Jean Clare Oge Igwegbe: Let’s Throw Some Light On Mental Illness


The basic idea of knowledge in our part of the world is generally what we have been told or what we have heard someone say. Probably the reason why many of our preconceptions about mental illness are incorrect.

A lot of us have heard of ‘mad people’, ‘nutcase’, ‘kookoo’ more than they have heard of schizophrenia or bipolar disorder. In the event that most hear about mental illness, the first picture that comes to their mind is the man/woman they once saw on the street picking up rubble and laughing alone, even though only 2-3% of people with mental/behavioral disorders fall under that category. The fact that the illness has since been attributed to supernatural/spiritual causation for as far back as I can remember further makes its understanding a difficult one.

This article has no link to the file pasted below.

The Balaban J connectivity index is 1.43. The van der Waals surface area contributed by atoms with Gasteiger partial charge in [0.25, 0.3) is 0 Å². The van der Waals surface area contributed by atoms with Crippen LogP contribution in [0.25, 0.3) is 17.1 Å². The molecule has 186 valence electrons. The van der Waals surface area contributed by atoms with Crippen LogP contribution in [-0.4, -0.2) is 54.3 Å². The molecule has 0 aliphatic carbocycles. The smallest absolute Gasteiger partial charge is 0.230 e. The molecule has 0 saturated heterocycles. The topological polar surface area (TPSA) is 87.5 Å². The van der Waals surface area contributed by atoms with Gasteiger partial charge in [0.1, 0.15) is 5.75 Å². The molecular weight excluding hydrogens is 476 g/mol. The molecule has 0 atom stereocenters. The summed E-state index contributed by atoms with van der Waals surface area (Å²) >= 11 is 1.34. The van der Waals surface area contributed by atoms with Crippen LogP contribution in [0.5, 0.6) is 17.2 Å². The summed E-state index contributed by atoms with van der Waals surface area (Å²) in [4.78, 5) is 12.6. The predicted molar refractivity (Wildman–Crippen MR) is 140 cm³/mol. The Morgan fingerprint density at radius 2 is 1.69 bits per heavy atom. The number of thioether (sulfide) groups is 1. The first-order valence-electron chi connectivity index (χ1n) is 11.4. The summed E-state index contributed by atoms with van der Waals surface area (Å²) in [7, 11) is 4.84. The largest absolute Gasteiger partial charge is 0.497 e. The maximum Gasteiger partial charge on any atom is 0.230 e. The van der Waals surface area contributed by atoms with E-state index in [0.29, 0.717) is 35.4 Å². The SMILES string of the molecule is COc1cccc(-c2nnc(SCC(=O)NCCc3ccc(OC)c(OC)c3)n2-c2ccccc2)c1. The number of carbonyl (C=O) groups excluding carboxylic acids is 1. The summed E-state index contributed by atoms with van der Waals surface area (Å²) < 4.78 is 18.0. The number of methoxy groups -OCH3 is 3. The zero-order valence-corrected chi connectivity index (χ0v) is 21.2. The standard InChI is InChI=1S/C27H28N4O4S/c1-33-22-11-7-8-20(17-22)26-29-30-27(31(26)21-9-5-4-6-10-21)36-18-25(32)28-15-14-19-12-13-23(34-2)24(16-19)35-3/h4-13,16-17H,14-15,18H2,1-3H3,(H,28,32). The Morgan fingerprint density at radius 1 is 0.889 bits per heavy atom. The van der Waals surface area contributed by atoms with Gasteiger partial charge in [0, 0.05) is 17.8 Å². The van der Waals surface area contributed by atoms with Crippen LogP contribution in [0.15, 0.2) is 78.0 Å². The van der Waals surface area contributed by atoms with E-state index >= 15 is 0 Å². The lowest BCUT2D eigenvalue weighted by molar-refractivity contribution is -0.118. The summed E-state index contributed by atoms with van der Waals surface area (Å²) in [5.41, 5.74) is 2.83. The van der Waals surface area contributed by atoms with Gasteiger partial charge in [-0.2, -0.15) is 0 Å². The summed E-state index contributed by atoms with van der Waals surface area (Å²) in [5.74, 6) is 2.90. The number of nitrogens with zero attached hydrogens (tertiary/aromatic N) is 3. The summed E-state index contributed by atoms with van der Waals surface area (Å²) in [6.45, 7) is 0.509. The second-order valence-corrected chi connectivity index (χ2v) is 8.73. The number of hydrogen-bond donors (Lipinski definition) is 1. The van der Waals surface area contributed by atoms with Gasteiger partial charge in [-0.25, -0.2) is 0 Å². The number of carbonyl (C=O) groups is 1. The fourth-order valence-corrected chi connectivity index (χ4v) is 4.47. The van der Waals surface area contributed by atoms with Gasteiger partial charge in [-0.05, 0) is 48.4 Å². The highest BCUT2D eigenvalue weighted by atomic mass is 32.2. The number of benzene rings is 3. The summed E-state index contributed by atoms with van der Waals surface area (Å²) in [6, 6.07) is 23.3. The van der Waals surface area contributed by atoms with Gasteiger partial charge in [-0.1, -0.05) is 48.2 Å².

My realization into how little the attention for mental health is becomes ever so glaring in October. October of every year is Breast Cancer awareness month and this is the case for Mental Health. Even though millions of people and organizations across the globe are all pinked out in the month of October to support breast cancer awareness and research, not a lot of people know that GREEN is the color for mental health (well, in case you didn’t, now you know). People are ashamed to advocate for mental health or seek treatment for fear of being labelled (heck, I am even perceived to be abnormal when I present myself as working in the field of mental health). On the other hand, a significant percentage of people who present for treatment do so after they or their families must have exhausted all spiritual and traditional avenues and in most cases, they do present for treatment in very acute states.